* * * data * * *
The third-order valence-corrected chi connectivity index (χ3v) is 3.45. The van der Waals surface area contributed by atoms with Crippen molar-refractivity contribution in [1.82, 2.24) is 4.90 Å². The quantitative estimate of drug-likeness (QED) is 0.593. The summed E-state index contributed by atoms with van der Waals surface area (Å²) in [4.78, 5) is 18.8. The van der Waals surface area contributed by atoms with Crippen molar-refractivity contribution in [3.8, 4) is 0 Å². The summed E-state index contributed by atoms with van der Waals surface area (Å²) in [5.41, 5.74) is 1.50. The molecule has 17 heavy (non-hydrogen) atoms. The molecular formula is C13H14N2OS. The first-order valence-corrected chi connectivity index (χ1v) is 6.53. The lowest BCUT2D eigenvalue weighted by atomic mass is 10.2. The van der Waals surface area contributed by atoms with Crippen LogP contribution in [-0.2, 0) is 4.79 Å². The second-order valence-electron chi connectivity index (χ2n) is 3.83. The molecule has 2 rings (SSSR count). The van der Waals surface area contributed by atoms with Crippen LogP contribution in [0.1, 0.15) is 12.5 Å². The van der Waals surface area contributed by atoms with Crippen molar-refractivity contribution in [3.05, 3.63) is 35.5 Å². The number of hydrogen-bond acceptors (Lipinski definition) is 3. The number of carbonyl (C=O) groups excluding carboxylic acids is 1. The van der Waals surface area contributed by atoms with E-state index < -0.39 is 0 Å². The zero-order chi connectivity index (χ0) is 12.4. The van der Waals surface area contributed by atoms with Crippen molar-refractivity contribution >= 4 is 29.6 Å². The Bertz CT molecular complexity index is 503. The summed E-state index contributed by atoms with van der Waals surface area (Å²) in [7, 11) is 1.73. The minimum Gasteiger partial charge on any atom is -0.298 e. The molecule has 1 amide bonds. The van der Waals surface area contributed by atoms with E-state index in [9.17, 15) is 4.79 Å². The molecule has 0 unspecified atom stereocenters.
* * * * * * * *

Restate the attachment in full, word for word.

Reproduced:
The third-order valence-corrected chi connectivity index (χ3v) is 3.45. The van der Waals surface area contributed by atoms with Crippen molar-refractivity contribution in [1.82, 2.24) is 4.90 Å². The quantitative estimate of drug-likeness (QED) is 0.593. The summed E-state index contributed by atoms with van der Waals surface area (Å²) in [4.78, 5) is 18.8. The van der Waals surface area contributed by atoms with Crippen molar-refractivity contribution in [3.8, 4) is 0 Å². The summed E-state index contributed by atoms with van der Waals surface area (Å²) in [5.41, 5.74) is 1.50. The molecule has 17 heavy (non-hydrogen) atoms. The molecular formula is C13H14N2OS. The first-order valence-corrected chi connectivity index (χ1v) is 6.53. The lowest BCUT2D eigenvalue weighted by atomic mass is 10.2. The van der Waals surface area contributed by atoms with Crippen LogP contribution in [-0.2, 0) is 4.79 Å². The second-order valence-electron chi connectivity index (χ2n) is 3.83. The molecule has 2 rings (SSSR count). The van der Waals surface area contributed by atoms with Crippen LogP contribution in [0.1, 0.15) is 12.5 Å². The van der Waals surface area contributed by atoms with Crippen molar-refractivity contribution in [3.05, 3.63) is 35.5 Å². The number of hydrogen-bond acceptors (Lipinski definition) is 3. The number of carbonyl (C=O) groups excluding carboxylic acids is 1. The van der Waals surface area contributed by atoms with E-state index < -0.39 is 0 Å². The zero-order chi connectivity index (χ0) is 12.4. The van der Waals surface area contributed by atoms with Crippen molar-refractivity contribution >= 4 is 29.6 Å². The Bertz CT molecular complexity index is 503. The summed E-state index contributed by atoms with van der Waals surface area (Å²) in [7, 11) is 1.73. The minimum Gasteiger partial charge on any atom is -0.298 e. The molecule has 1 amide bonds. The van der Waals surface area contributed by atoms with E-state index in [9.17, 15) is 4.79 Å². The molecule has 0 unspecified atom stereocenters.